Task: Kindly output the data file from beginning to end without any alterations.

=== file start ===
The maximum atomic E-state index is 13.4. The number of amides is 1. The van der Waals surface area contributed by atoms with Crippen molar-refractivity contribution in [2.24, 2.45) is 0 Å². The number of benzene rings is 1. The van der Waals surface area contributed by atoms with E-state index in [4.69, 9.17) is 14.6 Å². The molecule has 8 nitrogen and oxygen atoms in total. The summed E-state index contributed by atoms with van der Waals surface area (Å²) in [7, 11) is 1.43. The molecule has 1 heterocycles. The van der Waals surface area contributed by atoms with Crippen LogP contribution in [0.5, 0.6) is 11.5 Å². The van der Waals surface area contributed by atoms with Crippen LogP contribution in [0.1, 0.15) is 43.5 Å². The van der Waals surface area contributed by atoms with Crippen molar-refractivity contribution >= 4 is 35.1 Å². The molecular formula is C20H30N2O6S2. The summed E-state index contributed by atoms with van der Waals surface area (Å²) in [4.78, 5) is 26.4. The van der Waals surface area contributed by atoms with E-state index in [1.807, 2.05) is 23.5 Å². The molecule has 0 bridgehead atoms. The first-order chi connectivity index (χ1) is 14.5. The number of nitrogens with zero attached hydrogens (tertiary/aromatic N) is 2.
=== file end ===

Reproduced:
The maximum atomic E-state index is 13.4. The number of amides is 1. The van der Waals surface area contributed by atoms with Crippen molar-refractivity contribution in [2.24, 2.45) is 0 Å². The number of benzene rings is 1. The van der Waals surface area contributed by atoms with E-state index in [4.69, 9.17) is 14.6 Å². The molecule has 8 nitrogen and oxygen atoms in total. The summed E-state index contributed by atoms with van der Waals surface area (Å²) in [7, 11) is 1.43. The molecule has 1 heterocycles. The van der Waals surface area contributed by atoms with Crippen LogP contribution in [0.5, 0.6) is 11.5 Å². The van der Waals surface area contributed by atoms with Crippen LogP contribution in [0.1, 0.15) is 43.5 Å². The van der Waals surface area contributed by atoms with Crippen molar-refractivity contribution >= 4 is 35.1 Å². The molecular formula is C20H30N2O6S2. The summed E-state index contributed by atoms with van der Waals surface area (Å²) in [4.78, 5) is 26.4. The van der Waals surface area contributed by atoms with E-state index in [1.807, 2.05) is 23.5 Å². The molecule has 0 bridgehead atoms. The first-order chi connectivity index (χ1) is 14.5. The number of nitrogens with zero attached hydrogens (tertiary/aromatic N) is 2.